This is part four in our weekly draft preview leading up to the draft. We profile four players each week, focusing on a college pitcher, college hitter and prep pitcher, prep hitter, who have all been mentioned in the Pittsburgh Pirates range in the first round. The 2014 amateur draft starts on June 5th and the Pirates have the 24th overall selection. You can view the previous previews below.
Derek Fisher, OF, Virginia – Fisher missed over a month of this season due to a broken hamate. When he returned, he wasn’t experiencing the short-term lack of power that normally comes along with hamate surgery. Fisher hit enough to regain his early draft status, which had him in the Pirates range prior to his injury. He has a .289/.352/.421 slash line in 29 games this season, which is a small drop from his previous numbers as a Freshman and Sophomore. Fisher is a solid lefty bat with good size at 6’3″, 210 pounds. He hit well in college right from the start, but he obviously didn’t have the breakout season teams were hoping for after posting an .882 OPS as a Freshman. He has shown improvement in his contact, cutting down his strikeout rate each year. Fisher is an average runner that should hit for a decent average and some power in the majors. His defense/arm are both average at best, but most rate him below average so he is a corner outfielder. As a college player that showed well in Summer Leagues and hit all three years in college, he has a high floor and should move quick in the minors. Video courtesy of Baseball Prospectus.
Tyler Beede, RHP, Vanderbilt – I wasn’t going to include Beede in one of these previews, but Keith Law recently had him going to the Pirates in a mock draft, so he was a late addition. Beede has been rated much higher until recently, falling in the top ten for most of the season. His stuff is above average, but due to his control issues and inconsistent results, his stock has dropped. Vanderbilt has a team ERA of 2.53 when Beede isn’t on the mound and he has put up a 3.42 ERA in 84.1 innings. That’s not what you would expect from your Friday night starter. Beede can hit 97 MPH with his fastball and he has a plus change-up and solid curve ball. He has clean mechanics, so if he can improve his control, you could have a pitcher with three plus pitches and that would make him a top-end starter in the Majors. He came to Vanderbilt highly regarded, passing up on signing with the Blue Jays out of high school despite being taken in the first round. Beede has a big game against Ole Miss today in the SEC Tournament that could really affect his draft stock. Video courtesy of Big League Futures.
Monte Harrison, OF, Lee’s Summit West HS (MO) – Harrison might have the highest upside of any position player in the draft. He also plays football and basketball, so once he concentrates on one sport, you could see a jump in talent from someone who is already considered a five-tool player. His worst tool is the hit tool and even that is considered average right now. He has a plus-plus arm, with strong defense, terrific raw power and he can run. He is 6’2″, 195 pounds and bats from the right side. Harrison was recently chosen by Baseball America as their pick for the Pirates and early last month, his name came up as a player the Pirates could be looking at. While the Pirates are loaded with outfield prospects, Harrison would be a very hard player to pass up. Due to his lack of focus on one sport, he isn’t someone that will move fast through the system, but the payoff could be huge. Video courtesy of Baseball America.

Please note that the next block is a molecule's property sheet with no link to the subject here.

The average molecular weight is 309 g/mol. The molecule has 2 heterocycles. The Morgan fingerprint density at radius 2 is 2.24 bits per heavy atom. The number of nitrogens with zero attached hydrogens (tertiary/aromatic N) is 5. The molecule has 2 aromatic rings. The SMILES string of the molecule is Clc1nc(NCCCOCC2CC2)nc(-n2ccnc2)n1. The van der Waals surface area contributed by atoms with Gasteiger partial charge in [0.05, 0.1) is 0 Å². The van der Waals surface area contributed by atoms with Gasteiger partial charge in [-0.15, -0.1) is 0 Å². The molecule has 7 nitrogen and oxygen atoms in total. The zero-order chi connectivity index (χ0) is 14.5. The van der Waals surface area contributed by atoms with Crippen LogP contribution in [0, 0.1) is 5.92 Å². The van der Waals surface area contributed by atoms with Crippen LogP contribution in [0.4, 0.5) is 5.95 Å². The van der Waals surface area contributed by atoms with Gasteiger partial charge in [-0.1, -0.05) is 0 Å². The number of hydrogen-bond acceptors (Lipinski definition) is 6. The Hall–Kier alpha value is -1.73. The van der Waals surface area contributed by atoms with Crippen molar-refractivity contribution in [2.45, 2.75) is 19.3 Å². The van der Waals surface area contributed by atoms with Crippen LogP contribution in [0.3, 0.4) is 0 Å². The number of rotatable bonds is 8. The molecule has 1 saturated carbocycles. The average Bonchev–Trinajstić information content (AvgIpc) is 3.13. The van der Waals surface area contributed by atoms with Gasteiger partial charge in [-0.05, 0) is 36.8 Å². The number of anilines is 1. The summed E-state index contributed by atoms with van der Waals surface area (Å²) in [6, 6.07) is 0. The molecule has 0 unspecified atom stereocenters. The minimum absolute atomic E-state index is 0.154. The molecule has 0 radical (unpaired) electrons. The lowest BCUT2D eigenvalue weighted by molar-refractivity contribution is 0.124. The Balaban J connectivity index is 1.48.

Sean Reid-Foley, RHP, Sandalwood HS (FL) – Reid-Foley made some waves early this season with huge strikeout numbers. He’s a 6’4″ righty that can hit 95 MPH with his fastball and he throws strikes. He has four pitches and they are all at least average, giving him the potential to be a solid Major League starter. As you can see in the video below courtesy of Perfect Game Baseball, when Reid-Foley is on, he is nearly unhittable. Monte Harrison had no shot and Jakson Reetz, who was mentioned as a back-end of the first round pick at one point this season, didn’t do any better. Reid-Foley has an athletic frame and consistent mechanics. When you combine them with his velocity, four-pitch mix and solid control, you have a high school pitcher with a higher floor than normal, making him one of the safer prep picks this year.
John started working at Pirates Prospects in 2009, but his connection to the Pittsburgh Pirates started exactly 100 years earlier when Dots Miller debuted for the 1909 World Series champions. John was born in Kearny, NJ, two blocks from the house where Dots Miller grew up. From that hometown hero connection came a love of Pirates history, as well as the sport of baseball.
When he didn't make it as a lefty pitcher with an 80+ MPH fastball and a slider that needed work, John turned to covering the game, eventually focusing in on the prospects side, where his interest was pushed by the big league team being below .500 for so long. John has covered the minors in some form since the 2002 season, and leads the draft and international coverage on Pirates Prospects. He writes daily on Pittsburgh Baseball History, when he's not covering the entire system daily throughout the entire year on Pirates Prospects.